Nick Larsen
(stingray4540) - F

Locale: South Bay
firesteels are different on 09/20/2011 06:26:34 MDT Print View

Yes, firesteels can be very different in the sparks they produce as well as how to get those sparks. Personally, I would second the recommendation for goinggear.com firesteels. They will produce giant globs of sparks that burn for a long time(compared to LMF)As far as strikers are concerned, I've found the best to be the squared off spine of a fixed blade knife. I always carry a fixed blade knife, even if it's a small one. Just put it in a vise(between some leather) and take a file to the spine until it is nice and flat and you have to nice sharp 90degree angles.

Erik Basil
(EBasil) - M

Locale: Atzlan
Ferro Steel far superior to scraping the mag blocks... on 09/20/2011 06:46:30 MDT Print View

I want to check out that mischo-metal or whatnot, after reading its description -- which underscores that there are different alloy/mixes in the market for ferro-steel striking rods. I like how they sell various sizes.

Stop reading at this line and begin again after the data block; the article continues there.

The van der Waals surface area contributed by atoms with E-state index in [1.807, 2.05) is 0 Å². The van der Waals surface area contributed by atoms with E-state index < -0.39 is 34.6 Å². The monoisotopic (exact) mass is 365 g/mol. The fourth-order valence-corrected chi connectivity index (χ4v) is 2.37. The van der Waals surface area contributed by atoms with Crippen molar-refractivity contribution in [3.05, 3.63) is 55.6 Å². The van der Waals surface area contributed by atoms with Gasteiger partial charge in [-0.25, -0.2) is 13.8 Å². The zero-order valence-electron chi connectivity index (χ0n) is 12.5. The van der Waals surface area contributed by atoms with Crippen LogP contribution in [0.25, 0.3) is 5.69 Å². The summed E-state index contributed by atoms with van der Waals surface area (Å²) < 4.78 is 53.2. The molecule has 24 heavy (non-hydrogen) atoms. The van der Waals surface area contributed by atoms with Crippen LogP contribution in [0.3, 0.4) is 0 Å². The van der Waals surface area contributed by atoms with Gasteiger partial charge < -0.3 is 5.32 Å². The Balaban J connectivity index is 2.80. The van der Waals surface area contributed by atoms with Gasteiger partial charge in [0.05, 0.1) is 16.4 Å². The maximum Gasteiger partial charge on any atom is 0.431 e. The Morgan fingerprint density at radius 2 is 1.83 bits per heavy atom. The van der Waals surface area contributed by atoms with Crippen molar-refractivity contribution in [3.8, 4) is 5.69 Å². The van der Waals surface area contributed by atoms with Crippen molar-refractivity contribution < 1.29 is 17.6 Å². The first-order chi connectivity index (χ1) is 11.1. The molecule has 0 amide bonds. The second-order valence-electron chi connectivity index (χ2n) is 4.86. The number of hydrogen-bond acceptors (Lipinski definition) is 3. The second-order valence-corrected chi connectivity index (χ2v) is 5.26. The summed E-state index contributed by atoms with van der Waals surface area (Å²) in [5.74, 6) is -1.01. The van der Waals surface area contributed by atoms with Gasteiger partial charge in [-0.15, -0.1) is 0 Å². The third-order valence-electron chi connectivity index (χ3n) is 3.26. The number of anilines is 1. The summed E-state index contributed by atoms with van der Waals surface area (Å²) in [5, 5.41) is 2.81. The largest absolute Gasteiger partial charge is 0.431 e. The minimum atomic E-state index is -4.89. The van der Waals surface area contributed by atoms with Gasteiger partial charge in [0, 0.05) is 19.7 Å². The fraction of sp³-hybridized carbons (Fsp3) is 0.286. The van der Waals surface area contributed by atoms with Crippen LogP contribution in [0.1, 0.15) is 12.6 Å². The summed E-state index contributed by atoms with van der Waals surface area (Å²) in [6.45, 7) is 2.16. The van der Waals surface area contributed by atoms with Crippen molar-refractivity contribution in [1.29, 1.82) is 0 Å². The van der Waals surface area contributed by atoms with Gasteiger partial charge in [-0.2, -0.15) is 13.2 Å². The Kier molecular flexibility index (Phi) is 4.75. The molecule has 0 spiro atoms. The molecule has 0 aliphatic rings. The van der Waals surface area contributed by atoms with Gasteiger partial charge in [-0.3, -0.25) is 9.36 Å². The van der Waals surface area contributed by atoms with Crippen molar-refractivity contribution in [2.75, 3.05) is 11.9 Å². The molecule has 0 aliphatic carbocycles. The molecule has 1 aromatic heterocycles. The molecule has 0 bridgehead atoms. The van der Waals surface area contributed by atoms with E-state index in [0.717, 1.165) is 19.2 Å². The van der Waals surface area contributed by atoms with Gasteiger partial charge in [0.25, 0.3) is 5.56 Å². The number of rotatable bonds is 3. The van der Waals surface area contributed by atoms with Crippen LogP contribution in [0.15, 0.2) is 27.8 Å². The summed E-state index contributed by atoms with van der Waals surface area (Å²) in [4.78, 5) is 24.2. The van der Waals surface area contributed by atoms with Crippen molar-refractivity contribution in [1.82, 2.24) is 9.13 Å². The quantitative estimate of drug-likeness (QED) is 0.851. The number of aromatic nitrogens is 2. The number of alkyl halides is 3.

I've tried a few and like those used in the Light My Fire units, which seem easy to generate sparks with for me, and for the youth in my Scout troop. I have also seen a few that are much harder to generate good spark with, including one this summer that a boy couldn't even get to spark at all and I had to really wrench on it to force a spark. Blah.

Now, those "classic" blocks of magnesium with a striker embedded in one edge? Double-blech! First, they're hard as heck to carve shavings off of without hauling around a file, and they're a great way to ruin the blade of a knife after you figure out the back of it ain't gonna do. Second, the shavings are more work than they're worth unless you do use a file and then the striker is only so-so. Don't do it at Scout camp, but the best use might be as a "beacon fire" when you're out in the desert with the big kids... think of it like a little bitty piece of a VW block. :)

Mike M
(mtwarden) - MLife

Locale: Montana
technique on 09/20/2011 07:31:04 MDT Print View